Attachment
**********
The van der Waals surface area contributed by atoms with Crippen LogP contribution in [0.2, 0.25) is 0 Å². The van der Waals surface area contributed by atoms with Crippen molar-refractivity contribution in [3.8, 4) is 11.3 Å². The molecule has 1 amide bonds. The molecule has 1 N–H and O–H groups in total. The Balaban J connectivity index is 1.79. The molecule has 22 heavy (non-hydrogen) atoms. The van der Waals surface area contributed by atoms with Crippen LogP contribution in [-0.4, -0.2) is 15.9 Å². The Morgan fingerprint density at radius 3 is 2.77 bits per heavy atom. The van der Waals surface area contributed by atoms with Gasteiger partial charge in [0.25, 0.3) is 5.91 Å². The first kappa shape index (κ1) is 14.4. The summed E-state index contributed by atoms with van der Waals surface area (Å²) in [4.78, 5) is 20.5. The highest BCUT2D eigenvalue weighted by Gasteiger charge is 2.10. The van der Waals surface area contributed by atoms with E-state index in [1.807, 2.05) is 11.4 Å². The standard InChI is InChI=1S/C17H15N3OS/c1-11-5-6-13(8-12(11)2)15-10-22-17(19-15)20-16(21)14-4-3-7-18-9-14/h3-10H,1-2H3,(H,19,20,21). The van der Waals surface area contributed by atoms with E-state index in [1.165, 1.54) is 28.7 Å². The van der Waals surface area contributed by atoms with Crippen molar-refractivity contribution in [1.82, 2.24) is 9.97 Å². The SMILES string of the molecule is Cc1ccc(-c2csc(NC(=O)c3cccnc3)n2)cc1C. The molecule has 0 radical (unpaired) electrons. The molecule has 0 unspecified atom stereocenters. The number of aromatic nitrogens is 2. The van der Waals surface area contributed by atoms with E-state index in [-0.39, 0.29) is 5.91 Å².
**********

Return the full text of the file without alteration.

The van der Waals surface area contributed by atoms with Crippen LogP contribution in [0.2, 0.25) is 0 Å². The van der Waals surface area contributed by atoms with Crippen molar-refractivity contribution in [3.8, 4) is 11.3 Å². The molecule has 1 amide bonds. The molecule has 1 N–H and O–H groups in total. The Balaban J connectivity index is 1.79. The molecule has 22 heavy (non-hydrogen) atoms. The van der Waals surface area contributed by atoms with Crippen LogP contribution in [-0.4, -0.2) is 15.9 Å². The Morgan fingerprint density at radius 3 is 2.77 bits per heavy atom. The van der Waals surface area contributed by atoms with Gasteiger partial charge in [0.25, 0.3) is 5.91 Å². The first kappa shape index (κ1) is 14.4. The summed E-state index contributed by atoms with van der Waals surface area (Å²) in [4.78, 5) is 20.5. The highest BCUT2D eigenvalue weighted by Gasteiger charge is 2.10. The van der Waals surface area contributed by atoms with E-state index in [1.807, 2.05) is 11.4 Å². The standard InChI is InChI=1S/C17H15N3OS/c1-11-5-6-13(8-12(11)2)15-10-22-17(19-15)20-16(21)14-4-3-7-18-9-14/h3-10H,1-2H3,(H,19,20,21). The van der Waals surface area contributed by atoms with E-state index in [1.165, 1.54) is 28.7 Å². The van der Waals surface area contributed by atoms with Crippen molar-refractivity contribution in [1.82, 2.24) is 9.97 Å². The SMILES string of the molecule is Cc1ccc(-c2csc(NC(=O)c3cccnc3)n2)cc1C. The molecule has 0 radical (unpaired) electrons. The molecule has 0 unspecified atom stereocenters. The number of aromatic nitrogens is 2. The van der Waals surface area contributed by atoms with E-state index in [-0.39, 0.29) is 5.91 Å².